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Power behind the throne

The phrase power behind the throne refers to a person or group that informally exercises the "real" power of an office. In politics, it most commonly refers to a spouse, aide, or advisor of a political leader (often called a "figurehead") who serves as de facto leader, setting policy through influence or manipulation; because of the nature of the concept of a power behind the throne -- a Mediaeval figure of speech referring to the fact that the king's policies could be set by a counselor not seated in the throne but standing behind it -- it may or may not be common knowledge that the political leader is being influenced by someone else.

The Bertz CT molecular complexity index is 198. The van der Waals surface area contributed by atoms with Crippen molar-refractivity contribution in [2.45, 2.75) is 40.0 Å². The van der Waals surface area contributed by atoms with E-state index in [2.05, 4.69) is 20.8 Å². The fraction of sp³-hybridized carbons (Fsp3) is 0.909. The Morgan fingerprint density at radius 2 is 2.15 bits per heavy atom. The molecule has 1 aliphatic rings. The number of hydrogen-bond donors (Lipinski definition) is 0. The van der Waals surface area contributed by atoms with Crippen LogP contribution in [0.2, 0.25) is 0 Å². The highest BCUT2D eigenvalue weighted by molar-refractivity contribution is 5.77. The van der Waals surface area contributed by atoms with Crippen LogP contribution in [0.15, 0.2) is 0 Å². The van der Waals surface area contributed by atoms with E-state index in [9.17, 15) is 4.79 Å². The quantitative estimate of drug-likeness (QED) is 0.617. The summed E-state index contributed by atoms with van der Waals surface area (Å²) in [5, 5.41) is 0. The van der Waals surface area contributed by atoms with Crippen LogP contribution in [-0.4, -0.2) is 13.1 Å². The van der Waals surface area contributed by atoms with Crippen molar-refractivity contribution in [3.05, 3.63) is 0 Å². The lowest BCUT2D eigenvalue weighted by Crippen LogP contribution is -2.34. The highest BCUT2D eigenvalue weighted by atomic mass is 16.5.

In American politics, for example, Dick Cheney (R.), the current U.S. Vice President has been characterised by some as being "the power behind the throne" of President George W. Bush (R.); similarly, the current U.S. Senator Hillary Clinton (D., New York) has been accused by some of having been the same during the Presidency of her husband Bill Clinton (D.). One should be careful in evaluating such claims, as political partisans often seek to portray an opponent as incompetent by suggesting that someone else is in fact responsible for his or her successes.

Another, similar term is éminence grise (French: "gray eminence"), a powerful advisor or decision-maker who operates secretly or otherwise unofficially. This phrase originally referred to Cardinal de Richelieu's right hand man, François Joseph du Tremblay, a Capuchin priest who wore gray robes. Because the Cardinal de Richelieu -- the power behind the throne of Louis XIII, King of France -- , as a Catholic cardinal, was styled Son Eminence ("His Eminence"), his alter ego Père Joseph was called l'éminence grise ("the Gray Eminence").